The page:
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Light Driven Drug-Enzyme Reaction Catalytic Platform Developed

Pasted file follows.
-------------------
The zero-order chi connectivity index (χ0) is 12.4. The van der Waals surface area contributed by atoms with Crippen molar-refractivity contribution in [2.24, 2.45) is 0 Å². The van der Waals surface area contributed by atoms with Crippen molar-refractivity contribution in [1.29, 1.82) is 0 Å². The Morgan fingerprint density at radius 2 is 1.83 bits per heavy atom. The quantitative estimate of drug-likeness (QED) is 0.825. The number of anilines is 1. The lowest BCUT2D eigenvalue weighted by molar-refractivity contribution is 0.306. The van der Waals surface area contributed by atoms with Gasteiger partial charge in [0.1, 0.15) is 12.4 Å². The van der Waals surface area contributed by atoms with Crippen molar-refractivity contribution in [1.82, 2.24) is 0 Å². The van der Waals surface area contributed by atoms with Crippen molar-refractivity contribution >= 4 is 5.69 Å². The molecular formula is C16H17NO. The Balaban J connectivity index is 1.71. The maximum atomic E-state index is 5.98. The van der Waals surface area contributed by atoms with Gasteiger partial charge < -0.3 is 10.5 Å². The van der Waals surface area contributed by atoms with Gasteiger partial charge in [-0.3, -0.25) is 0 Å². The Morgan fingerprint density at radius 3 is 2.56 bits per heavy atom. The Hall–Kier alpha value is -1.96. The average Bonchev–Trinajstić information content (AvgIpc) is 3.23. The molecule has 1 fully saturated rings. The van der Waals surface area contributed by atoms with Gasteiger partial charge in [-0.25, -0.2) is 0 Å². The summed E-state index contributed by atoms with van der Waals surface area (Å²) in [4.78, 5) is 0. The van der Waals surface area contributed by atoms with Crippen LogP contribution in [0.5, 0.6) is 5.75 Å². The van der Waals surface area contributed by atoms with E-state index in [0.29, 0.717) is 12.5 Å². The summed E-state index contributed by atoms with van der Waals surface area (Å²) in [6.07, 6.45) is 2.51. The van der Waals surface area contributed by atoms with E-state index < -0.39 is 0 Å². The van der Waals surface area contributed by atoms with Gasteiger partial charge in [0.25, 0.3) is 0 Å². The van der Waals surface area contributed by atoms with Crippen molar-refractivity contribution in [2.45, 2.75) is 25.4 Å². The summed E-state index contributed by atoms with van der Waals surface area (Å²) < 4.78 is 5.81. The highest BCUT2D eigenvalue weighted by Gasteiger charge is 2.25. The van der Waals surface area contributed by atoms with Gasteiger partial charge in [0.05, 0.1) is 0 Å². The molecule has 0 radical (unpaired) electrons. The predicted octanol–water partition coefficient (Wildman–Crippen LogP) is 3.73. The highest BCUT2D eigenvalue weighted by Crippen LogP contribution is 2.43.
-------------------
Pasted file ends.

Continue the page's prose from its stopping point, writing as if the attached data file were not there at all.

Low Cost Dye Used, Hope for Future Development of High Value Medicinal Products to Treat Cardiovascular Disease and Gastric Ulcers A KAIST research team from the Departments of Materials Science and Engineering and of Chemical and Biomolecular Engineering, led respectively by Professors Chan Beum Park and Ki Jun Jeong, has developed a new reaction platform to induce drug-enzyme reaction using light. The research results were published in the journal Angewandte Chemie, International Edition, as the back cover on 12 January 2015. Applications of this technology may enable production of high value products such as medicine for cardiovascular disease and gastric ulcers, for example Omeprazole, using an inexpensive dye. Cytochrome P450 is an enzyme involved in oxidative response which has an important role in drug and hormone metabolism in organisms. It is known to be responsible for metabolism of 75% of drugs in humans and is considered a fundamental factor in new drug development. To activate cytochrome P450, the enzyme must receive an electron by reducing the enzyme. In addition, NADPH (a coenzyme) needs to be present. However, since NADPH is expensive, the use of cytochrome P450 was limited to the laboratory and has not yet been commercialized. The research team used photosensitizer eosin Y instead of NADPH to develop “Whole Cell Photo-Biocatalysis” in bacteria E. coli. By exposing inexpensive eosin Y to light, cytochrome P450 reaction was catalyzed to produce the expensive metabolic material. Professor Park said, “This research enabled industrial application of cytochrome P450 enzyme, which was previous limited.” He continued, “This technology will help greatly in producing high value medical products using cytochrome P450 enzyme.” The research was funded by the National Research Foundation of Korea and KAIST's High Risk High Return Project (HRHRP). Figure 1: Mimetic Diagram of Electron Transfer from Light to Cytochrome P450 Enzyme via Eosin Y, EY Figure 2: The back cover of Angewandte Chemie published on 12 January 2015, showing the research results
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